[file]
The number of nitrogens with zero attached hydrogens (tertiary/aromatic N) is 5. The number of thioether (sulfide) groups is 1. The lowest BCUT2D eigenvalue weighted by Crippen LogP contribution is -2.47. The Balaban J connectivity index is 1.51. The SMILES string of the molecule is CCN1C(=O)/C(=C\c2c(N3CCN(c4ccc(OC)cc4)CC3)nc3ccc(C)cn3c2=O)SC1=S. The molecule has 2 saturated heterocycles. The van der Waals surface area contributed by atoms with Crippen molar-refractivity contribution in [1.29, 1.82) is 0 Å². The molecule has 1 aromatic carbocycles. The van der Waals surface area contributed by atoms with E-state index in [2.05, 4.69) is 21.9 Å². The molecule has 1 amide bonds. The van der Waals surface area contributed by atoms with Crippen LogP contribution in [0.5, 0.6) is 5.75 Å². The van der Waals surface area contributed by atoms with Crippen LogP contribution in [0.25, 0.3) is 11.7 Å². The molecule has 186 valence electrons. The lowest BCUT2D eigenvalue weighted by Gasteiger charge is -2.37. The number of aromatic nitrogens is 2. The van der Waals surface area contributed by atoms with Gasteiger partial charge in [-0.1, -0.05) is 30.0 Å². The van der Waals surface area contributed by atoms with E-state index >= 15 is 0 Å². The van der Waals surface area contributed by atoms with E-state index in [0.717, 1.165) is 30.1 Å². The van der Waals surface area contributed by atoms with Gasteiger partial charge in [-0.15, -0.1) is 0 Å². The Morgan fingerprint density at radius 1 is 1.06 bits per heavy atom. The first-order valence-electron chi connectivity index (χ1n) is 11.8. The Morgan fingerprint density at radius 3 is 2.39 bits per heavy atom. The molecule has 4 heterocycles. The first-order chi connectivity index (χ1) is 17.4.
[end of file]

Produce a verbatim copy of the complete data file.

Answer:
The number of nitrogens with zero attached hydrogens (tertiary/aromatic N) is 5. The number of thioether (sulfide) groups is 1. The lowest BCUT2D eigenvalue weighted by Crippen LogP contribution is -2.47. The Balaban J connectivity index is 1.51. The SMILES string of the molecule is CCN1C(=O)/C(=C\c2c(N3CCN(c4ccc(OC)cc4)CC3)nc3ccc(C)cn3c2=O)SC1=S. The molecule has 2 saturated heterocycles. The van der Waals surface area contributed by atoms with Crippen molar-refractivity contribution in [1.29, 1.82) is 0 Å². The molecule has 1 aromatic carbocycles. The van der Waals surface area contributed by atoms with E-state index in [2.05, 4.69) is 21.9 Å². The molecule has 1 amide bonds. The van der Waals surface area contributed by atoms with Crippen LogP contribution in [0.5, 0.6) is 5.75 Å². The van der Waals surface area contributed by atoms with Crippen LogP contribution in [0.25, 0.3) is 11.7 Å². The molecule has 186 valence electrons. The lowest BCUT2D eigenvalue weighted by Gasteiger charge is -2.37. The number of aromatic nitrogens is 2. The van der Waals surface area contributed by atoms with Gasteiger partial charge in [-0.1, -0.05) is 30.0 Å². The van der Waals surface area contributed by atoms with E-state index >= 15 is 0 Å². The van der Waals surface area contributed by atoms with E-state index in [0.717, 1.165) is 30.1 Å². The van der Waals surface area contributed by atoms with Gasteiger partial charge in [-0.15, -0.1) is 0 Å². The Morgan fingerprint density at radius 1 is 1.06 bits per heavy atom. The first-order valence-electron chi connectivity index (χ1n) is 11.8. The Morgan fingerprint density at radius 3 is 2.39 bits per heavy atom. The molecule has 4 heterocycles. The first-order chi connectivity index (χ1) is 17.4.